WW1 Memorial Scroll

This article on the First World War memorial scroll is one of my guides to help you research a soldier who served in the British Army during the war. I have also written an article about the memorial plaque which is often found with the scroll and other guides to help you:

The First World War Memorial ScrollFirst World War Memorial Scroll

The First World War memorial scroll was sent to the next-of-kin of soldiers who had died during the First World War and has become closely associated with the memorial plaque. The creation of the memorial scroll was announced in The Times on 18 October 1917:

In addition to a plaque, a scroll with a suitable inscription will be given. This is being designed at present moment and it is hoped that it will be possible to put printing in hand in less than a fortnight.

Despite the announcement that the production of the scrolls would start in November, the exact wording of the scroll was still being debated in January 1918. Well-known writers of the day, including Rudyard Kipling, were consulted before the final wording was decided on.

The First World War memorial scroll was 27cm x 17cm in size and printed on high-quality paper. Unfortunately, due to being produced on paper, many scrolls have failed to survive to the present day. A large number have only survived due to the practice of displaying them in the family home, with the frame offering protection over the last hundred years. At the top of the scroll is the Royal Coat of Arms, with GV RI standing for King George V. Immediately below the crest, is the following inscription:

He whom this scroll commemorates was numbered among those who, at the call of King and Country, left all that was dear to them, endured hardness, faced danger and finally passed out of the sight of men by the path of duty and self-sacrifice, giving up their own lives that others may live in freedom. Let those who come after see to it that his name is not forgotten.

Beneath the inscription is found the rank, name and unit of the deceased soldier written in ink. If a soldier won a gallantry award,e.g. the military medal, then post-nominal letters can also be found on the scroll. The passages below are taken from a pamphlet Memorial Plaque and Scroll: Regulations Regarding Issue and describe in detail what exactly went on a scroll:

Ranks. The highest acting or temporary rank held continuously for 6 months will be inscribed, if such rank is higher than that held at date of death.

Units. The unit to which the deceased officially belonged at the time of his death will be inscribed. Exceptions. (a) Labour Corps. – When a man previously belonged to a fighting unit and was transferred to the Labour Corps, the original unit will be inscribed. (b) Training Reserve – In the case of a soldier who died whilst belonging to the Training Reserve, if he previously belonged to a Corps before transfer to the Training Reserve, such Corps will be inscribed.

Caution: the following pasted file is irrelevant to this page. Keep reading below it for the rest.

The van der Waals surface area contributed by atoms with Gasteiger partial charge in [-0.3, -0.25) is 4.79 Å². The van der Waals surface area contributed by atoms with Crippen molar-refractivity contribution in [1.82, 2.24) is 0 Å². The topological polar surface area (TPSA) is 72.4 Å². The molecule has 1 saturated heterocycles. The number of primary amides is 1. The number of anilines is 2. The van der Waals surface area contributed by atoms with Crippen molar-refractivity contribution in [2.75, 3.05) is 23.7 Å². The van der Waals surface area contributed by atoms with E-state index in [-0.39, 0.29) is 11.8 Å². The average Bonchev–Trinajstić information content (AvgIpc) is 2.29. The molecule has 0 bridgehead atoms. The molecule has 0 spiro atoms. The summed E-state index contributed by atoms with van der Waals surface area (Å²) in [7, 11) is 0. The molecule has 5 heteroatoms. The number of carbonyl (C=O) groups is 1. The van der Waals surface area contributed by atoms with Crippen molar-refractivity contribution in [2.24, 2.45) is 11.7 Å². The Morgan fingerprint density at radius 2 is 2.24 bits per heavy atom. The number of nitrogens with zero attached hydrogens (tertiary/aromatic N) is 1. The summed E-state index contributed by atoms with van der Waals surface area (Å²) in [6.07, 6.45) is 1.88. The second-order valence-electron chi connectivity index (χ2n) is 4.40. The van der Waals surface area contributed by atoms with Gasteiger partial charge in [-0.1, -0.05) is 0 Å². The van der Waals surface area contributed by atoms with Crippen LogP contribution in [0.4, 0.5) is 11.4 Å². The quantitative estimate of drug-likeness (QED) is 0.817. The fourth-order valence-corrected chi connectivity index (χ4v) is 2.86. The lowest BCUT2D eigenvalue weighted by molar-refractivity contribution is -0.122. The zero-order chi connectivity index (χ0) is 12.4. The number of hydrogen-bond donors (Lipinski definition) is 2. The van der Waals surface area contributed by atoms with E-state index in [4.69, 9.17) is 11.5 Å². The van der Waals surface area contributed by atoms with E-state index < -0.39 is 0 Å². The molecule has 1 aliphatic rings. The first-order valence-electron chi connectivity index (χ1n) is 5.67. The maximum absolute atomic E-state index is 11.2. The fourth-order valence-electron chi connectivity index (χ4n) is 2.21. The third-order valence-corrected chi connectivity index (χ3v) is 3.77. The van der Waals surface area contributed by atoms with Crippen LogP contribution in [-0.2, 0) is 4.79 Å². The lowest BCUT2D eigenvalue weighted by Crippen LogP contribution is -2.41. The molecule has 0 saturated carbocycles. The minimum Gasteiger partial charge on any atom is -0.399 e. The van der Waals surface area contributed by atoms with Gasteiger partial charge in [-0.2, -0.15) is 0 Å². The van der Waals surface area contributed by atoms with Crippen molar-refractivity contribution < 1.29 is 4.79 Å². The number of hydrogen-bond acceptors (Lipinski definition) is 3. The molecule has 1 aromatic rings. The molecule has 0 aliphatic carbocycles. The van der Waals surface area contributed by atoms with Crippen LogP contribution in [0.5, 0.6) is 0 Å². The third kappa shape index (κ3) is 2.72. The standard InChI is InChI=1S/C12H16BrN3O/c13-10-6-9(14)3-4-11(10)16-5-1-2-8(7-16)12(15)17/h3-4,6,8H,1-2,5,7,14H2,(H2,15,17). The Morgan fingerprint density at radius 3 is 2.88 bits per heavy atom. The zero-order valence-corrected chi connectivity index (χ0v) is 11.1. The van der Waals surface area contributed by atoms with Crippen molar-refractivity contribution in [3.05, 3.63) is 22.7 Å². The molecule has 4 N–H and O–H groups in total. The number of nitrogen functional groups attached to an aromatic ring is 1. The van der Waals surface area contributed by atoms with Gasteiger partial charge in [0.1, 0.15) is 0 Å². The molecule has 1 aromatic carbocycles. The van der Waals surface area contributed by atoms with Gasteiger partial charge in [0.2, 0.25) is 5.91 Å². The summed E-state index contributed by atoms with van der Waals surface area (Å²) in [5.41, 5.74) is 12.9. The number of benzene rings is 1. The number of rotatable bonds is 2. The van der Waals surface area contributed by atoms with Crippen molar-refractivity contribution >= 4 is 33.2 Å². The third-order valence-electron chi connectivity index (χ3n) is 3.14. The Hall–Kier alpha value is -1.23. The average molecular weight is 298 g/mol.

(iii) General Officers and Staff Officers. (a) The appointment held by a General Officer at date of death will be inscribed. (b) In the case of a Staff Officer below the rank of Brigadier General, the regiment to which he belonged will be inscribed.

(iv) Decorations. Only those decorations, signified by officially recognized abbreviations (V.C., D.S.O., M.C., D.C.M., &c.), [Victoria Cross, Distinguished Service Order, Military Cross, Distinguished Conduct Medal] will be inscribed. The words “and bar” will not be added. Foreign decorations will not be inscribed.

(v) Regiments. The official titles of regiments, as shown on page xxxix of the Army List, will be inscribed.

The scrolls were sent out separately from the memorial plaques in a cardboard tube. If you only have a soldier’s memorial scroll, then it can be very useful in starting your research into their service. However, if they had a common name e.g. John Smith, then there will usually be multiple possibilities on the Commonwealth War Graves Commission website.

Researching Soldiers who Lost their Lives in the First World War

You can often find out a lot of information on a soldier who died during the war and my following guides will help you:

I would highly recommend searching the British Library’s digitized newspaper collection which is available to search on FindmyPast. The collection has the War Office Weekly Casualty Lists from August 1917 until December 1918 and a large number of local papers for the period. There are also thousands of portraits of soldiers who died during the war and accounts of their deaths in local papers. Tens of thousands of new pages are added every month. Clicking on the banner below will take you to FindmyPast which has a free trial period:

Guides to Researching Soldiers who Served in the British Army

Guides to Researching Soldiers who Served in the Indian Army